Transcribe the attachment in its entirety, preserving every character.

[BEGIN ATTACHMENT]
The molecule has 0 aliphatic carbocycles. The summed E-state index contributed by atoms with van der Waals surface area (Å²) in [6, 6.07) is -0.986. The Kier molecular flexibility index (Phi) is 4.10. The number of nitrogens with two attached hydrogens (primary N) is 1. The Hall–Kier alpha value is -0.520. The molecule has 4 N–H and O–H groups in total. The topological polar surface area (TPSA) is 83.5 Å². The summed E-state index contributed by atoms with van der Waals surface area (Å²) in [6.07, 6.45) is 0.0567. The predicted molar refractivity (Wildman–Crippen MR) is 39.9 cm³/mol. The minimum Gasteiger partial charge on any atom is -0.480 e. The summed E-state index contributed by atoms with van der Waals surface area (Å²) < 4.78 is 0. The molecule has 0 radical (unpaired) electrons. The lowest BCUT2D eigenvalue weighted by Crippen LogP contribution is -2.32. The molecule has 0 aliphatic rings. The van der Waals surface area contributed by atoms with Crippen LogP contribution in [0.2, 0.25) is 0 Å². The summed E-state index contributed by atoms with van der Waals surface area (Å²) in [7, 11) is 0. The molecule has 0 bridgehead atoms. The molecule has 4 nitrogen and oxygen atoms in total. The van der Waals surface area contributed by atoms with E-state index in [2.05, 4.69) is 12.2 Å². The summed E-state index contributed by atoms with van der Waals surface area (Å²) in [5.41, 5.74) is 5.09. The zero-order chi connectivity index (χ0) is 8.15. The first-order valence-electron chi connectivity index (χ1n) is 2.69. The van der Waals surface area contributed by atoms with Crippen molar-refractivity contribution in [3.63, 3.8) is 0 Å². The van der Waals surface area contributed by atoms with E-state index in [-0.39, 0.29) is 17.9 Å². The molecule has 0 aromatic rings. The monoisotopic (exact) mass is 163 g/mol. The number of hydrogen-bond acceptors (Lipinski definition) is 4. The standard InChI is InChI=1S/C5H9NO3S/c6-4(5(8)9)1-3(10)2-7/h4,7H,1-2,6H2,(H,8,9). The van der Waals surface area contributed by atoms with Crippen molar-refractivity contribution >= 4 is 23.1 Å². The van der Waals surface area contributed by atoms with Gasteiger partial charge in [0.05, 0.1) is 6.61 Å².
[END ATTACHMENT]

The molecule has 0 aliphatic carbocycles. The summed E-state index contributed by atoms with van der Waals surface area (Å²) in [6, 6.07) is -0.986. The Kier molecular flexibility index (Phi) is 4.10. The number of nitrogens with two attached hydrogens (primary N) is 1. The Hall–Kier alpha value is -0.520. The molecule has 4 N–H and O–H groups in total. The topological polar surface area (TPSA) is 83.5 Å². The summed E-state index contributed by atoms with van der Waals surface area (Å²) in [6.07, 6.45) is 0.0567. The predicted molar refractivity (Wildman–Crippen MR) is 39.9 cm³/mol. The minimum Gasteiger partial charge on any atom is -0.480 e. The summed E-state index contributed by atoms with van der Waals surface area (Å²) < 4.78 is 0. The molecule has 0 radical (unpaired) electrons. The lowest BCUT2D eigenvalue weighted by Crippen LogP contribution is -2.32. The molecule has 0 aliphatic rings. The van der Waals surface area contributed by atoms with Crippen LogP contribution in [0.2, 0.25) is 0 Å². The summed E-state index contributed by atoms with van der Waals surface area (Å²) in [7, 11) is 0. The molecule has 0 bridgehead atoms. The molecule has 4 nitrogen and oxygen atoms in total. The van der Waals surface area contributed by atoms with E-state index in [2.05, 4.69) is 12.2 Å². The summed E-state index contributed by atoms with van der Waals surface area (Å²) in [5.41, 5.74) is 5.09. The zero-order chi connectivity index (χ0) is 8.15. The first-order valence-electron chi connectivity index (χ1n) is 2.69. The van der Waals surface area contributed by atoms with Crippen molar-refractivity contribution in [3.63, 3.8) is 0 Å². The van der Waals surface area contributed by atoms with E-state index in [-0.39, 0.29) is 17.9 Å². The molecule has 0 aromatic rings. The monoisotopic (exact) mass is 163 g/mol. The number of hydrogen-bond acceptors (Lipinski definition) is 4. The standard InChI is InChI=1S/C5H9NO3S/c6-4(5(8)9)1-3(10)2-7/h4,7H,1-2,6H2,(H,8,9). The van der Waals surface area contributed by atoms with Crippen molar-refractivity contribution >= 4 is 23.1 Å². The van der Waals surface area contributed by atoms with Gasteiger partial charge in [0.05, 0.1) is 6.61 Å².